JFF Encore Review - Always Sunset on Third Street

CGI extravaganzas are usually reserved for the likes of Michael Bay but this film, based on a long-running manga series of the same name, uses CGI to create nostalgia, not explosions. Always Sunset on Third Street (ALWAYS 三丁目の夕日) by director Takashi Yamazaki takes place not long after World War II over the course of one year while Tokyo Tower is being built. During the course of the film we meet seemingly disparate members of the local Tokyo community and following them through a series of life events.

Released years ago on DVD by Madman, Always Sunset on Third Street is all but impossible to find locally. Thankfully, you'll be able to see it on the big screen in all of its honey-soaked glory.

The real strength of this film is the characterisation of not only the main protagonists, but also secondary characters and Tokyo itself. The reason that these characters work so well is because they're all inherently flawed, as we all are. Their foibles to only highlight their humanity but also allow them to play off against one another. The jock against the geek, the meek against the jock and so on. While the nostalgic element is certainly a positive factor, some of that nostalgia may be lost on folks such as myself who have no familial links to Japan. That said, the heartwarming allure of a simpler time is wonderfully realised.

Of course, wonderful characters deserve wonderful actors to bring them to life and the cast in this film is top shelf. Shinichi Tsutsumi portrays the mechanic, a big, brash man who was undoubtedly a highschool heart-throb. He and his wife, hilariously played by Hiroko Yakushima, are parents to the cheeky Kazuki Koshimizu and owners of Suzuki Auto Repair. Being such a big, strong, successful suburbanite man seems to be at odds with Maki Horikita who plays the role of his country bumpkin apprentice. These characters play off against each other to great effect, as does the other core group in the story. This second group contains a geeky writer played by Hidetaka Yoshioka, his local bartender played by Koyuki and rounded off by the wonderfully sweet Kenta Suga. One thing that stands out is how each and every one of these actors and their respective characters are filled with equal amounts of heart, soul, humour and nostalgia.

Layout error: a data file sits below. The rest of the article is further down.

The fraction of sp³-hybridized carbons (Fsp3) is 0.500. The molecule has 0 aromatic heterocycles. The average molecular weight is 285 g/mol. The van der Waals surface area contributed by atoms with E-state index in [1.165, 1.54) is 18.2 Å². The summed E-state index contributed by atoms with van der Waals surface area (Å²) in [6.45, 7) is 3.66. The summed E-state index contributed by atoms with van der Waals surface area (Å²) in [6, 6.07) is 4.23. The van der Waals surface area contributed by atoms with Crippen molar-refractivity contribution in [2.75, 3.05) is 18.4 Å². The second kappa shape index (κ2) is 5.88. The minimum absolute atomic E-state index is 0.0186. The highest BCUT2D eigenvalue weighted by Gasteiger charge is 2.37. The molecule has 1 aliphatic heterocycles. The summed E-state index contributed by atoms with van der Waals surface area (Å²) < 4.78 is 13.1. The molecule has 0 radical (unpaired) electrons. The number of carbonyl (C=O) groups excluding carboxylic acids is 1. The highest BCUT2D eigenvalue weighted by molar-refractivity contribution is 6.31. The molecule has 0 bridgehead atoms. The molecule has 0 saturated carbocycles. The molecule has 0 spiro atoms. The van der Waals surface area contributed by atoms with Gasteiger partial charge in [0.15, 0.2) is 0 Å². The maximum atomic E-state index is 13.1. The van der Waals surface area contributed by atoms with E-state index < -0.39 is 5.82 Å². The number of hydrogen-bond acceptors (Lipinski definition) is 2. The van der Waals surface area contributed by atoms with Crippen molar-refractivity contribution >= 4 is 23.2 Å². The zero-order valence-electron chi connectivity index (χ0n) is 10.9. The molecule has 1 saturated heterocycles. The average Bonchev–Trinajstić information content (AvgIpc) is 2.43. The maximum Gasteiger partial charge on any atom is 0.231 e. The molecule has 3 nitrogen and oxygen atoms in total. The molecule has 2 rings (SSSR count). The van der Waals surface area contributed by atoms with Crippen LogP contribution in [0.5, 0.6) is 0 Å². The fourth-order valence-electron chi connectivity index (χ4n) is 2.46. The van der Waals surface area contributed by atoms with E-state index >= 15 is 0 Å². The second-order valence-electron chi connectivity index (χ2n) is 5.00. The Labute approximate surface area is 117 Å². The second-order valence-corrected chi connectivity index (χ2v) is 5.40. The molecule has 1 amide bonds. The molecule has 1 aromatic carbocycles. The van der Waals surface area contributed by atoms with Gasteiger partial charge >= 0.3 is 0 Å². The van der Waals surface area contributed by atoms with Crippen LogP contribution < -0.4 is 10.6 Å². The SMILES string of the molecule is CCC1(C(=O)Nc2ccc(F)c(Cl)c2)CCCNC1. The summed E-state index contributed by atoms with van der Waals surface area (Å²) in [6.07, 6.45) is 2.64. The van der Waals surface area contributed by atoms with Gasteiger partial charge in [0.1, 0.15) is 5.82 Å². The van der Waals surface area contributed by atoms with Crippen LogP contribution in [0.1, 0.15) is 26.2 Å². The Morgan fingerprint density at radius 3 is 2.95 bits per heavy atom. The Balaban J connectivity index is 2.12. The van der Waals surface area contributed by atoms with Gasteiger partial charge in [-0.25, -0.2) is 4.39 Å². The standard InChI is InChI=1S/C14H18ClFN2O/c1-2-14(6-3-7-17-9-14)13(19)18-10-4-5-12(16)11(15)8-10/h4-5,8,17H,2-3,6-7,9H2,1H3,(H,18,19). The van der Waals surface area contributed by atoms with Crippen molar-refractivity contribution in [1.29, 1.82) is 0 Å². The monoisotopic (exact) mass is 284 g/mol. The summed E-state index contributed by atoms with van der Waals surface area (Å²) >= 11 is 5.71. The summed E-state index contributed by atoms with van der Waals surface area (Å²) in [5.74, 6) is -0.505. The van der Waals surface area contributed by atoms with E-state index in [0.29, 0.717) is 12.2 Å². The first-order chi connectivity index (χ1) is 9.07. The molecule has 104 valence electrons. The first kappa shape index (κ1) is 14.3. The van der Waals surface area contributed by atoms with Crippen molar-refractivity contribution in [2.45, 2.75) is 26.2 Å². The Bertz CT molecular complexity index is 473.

Visually, this film is stunning. The use of CGI, while heavy handed in terms of the sheer volume that's used, manages to create a vision of Tokyo that differs so much from what we've grown used to. At times the CGI looks a little plasticky but for the most part blends beautifully into the background. CGI recreations of ye olde Tokyo are coupled with physical sets of alleyways and businesses all set in the shadow of Tokyo Tower, a pinnacle in the rebuilding of post-war Japan. The colour palette varies between muted grey tones which seem to denote the pending industrialisation of Japan while amber, honey notes highlight the warmth of those halcyon days.

This is, without a doubt, one of the choice cuts of this years Japanese Film Festival: Encore. Filled with interesting and loveable characters, nostalgia and fantastic effects, it's easy to see why Always not only collected a whole bunch of film awards but also why it spawned a handful of sequels.

- Ryan
Always Sunset on Third Street is screening on Sunday the 13th of July and tickets are available now!


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